by Pat Nolan | 09/09/2020
In a continued effort to solidify its role as an end-to-end solutions provider for first responder and critical communications environments, Motorola Solutions has recently acquired Callyo, a Florida-based software-as-a-service company. Callyo expands the portfolio of Motorola Solutions with a pair of law enforcement-focused products. The first, 10-21, has three modules – Police Phone, Video, and Flight – that respectively enhance officer-community communications (Figure 1), enable real-time intra-agency video streaming via smartphone, and offer low latency drone camera streaming. The second provides a suite of tools to “support a diverse spectrum of investigative tasks forces” and evidence collection workflows.
This move by Motorola Solutions follows its acquisitions of both Avigilon, a fixed video platform with a strong software and analytics ecosystem, and top public safety in-car and wearable camera vendor WatchGuard over the last couple of years. More recently, they have also bought California-based video security solutions provider Pelco and Scotland-based end-to-end video security solution provider IndigoVision. With Callyo, the company strengthens its venture into camera-based solutions.
Across the public safety landscape, especially within police agencies, the implementation of camera-based solutions represents a strong technological shift. This trend is driven both by the growing cultural and regulatory demand for greater officer accountability and agencies’ need for improved situational awareness and communications capabilities in the name of enhanced officer safety. Although the footprint of dedicated body cam and in-vehicle dash cam solutions is strong and growing as a result of these pressures, VDC finds that related decision makers and end users alike harbor some reluctance about adding new pieces of technology into an officer’s work environment.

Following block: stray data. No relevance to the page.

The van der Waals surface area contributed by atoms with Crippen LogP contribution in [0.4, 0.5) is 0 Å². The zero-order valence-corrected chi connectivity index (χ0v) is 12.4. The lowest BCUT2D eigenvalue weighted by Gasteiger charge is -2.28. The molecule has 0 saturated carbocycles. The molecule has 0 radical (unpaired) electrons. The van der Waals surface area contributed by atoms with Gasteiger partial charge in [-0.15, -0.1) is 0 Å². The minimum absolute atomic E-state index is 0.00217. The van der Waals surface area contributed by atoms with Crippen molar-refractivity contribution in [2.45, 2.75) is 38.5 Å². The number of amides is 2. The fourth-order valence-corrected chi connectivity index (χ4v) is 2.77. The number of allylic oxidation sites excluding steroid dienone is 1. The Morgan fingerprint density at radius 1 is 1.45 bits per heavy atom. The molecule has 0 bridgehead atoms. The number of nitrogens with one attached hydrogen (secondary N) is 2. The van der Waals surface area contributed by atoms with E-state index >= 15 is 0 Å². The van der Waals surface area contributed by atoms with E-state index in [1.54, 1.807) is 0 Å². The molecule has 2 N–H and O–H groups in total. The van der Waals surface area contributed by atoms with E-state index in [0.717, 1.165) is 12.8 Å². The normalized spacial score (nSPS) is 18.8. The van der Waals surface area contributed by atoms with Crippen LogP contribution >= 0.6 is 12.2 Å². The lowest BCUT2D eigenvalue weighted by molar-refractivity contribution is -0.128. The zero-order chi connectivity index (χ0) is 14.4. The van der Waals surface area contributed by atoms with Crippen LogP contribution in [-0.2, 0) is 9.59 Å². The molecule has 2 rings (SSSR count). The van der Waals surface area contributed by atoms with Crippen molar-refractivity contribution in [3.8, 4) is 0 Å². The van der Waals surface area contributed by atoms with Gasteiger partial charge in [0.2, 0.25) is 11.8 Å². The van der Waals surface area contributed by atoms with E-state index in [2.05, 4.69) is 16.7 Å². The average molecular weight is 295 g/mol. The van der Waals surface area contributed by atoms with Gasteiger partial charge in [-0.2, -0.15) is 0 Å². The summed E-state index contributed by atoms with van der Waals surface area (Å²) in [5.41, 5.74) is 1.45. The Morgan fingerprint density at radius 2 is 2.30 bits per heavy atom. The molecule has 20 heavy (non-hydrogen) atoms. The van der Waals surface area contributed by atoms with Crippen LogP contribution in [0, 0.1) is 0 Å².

The sentiment that officers are already and increasingly inundated with too much equipment is a common one. Callyo’s complimentary offerings help Motorola Solutions expand its camera-based portfolio while catering to such concerns – many of the SaaS company’s solutions require no special equipment, just a commonly equipped smartphone (Figure 2). The 10-21 Police Phone app helps officers avoid burner phones to communicate with civilians by way of a separate and localized number on their smartphone, and 10-21 Video allows them to use that same smartphone as a real-time video-streaming situational awareness tool with their fellow first responders. As frontline officers continue to become more mobile in terms of their smartphone-wielding computing capabilities, the ability to avoid extra equipment is a major draw.
Source: The Future of Police Fleet Computing, VDC Research 2019
Traditionally a two-way radio hardware player, Motorola Solutions has aggressively diversified its public safety portfolio across its Command Center Software Suite, video security and analytics solutions, public safety LTE offerings and managed and support services in previous years. With the acquisition of Callyo and other recent buys such as Pelco and IndigoVision, that trend carries on. This is not an uncommon move among hardware players in this space, which continues to modernize and become more competitive on the mobile computing front as older generations of officers retire out of service to be replaced by younger, more tech-savvy and mobile-demanding officers.
To learn more about the enterprise mobile computing dynamics in public safety environments, download the executive brief of VDC’s 2019 The Future of Police Fleet Computing report.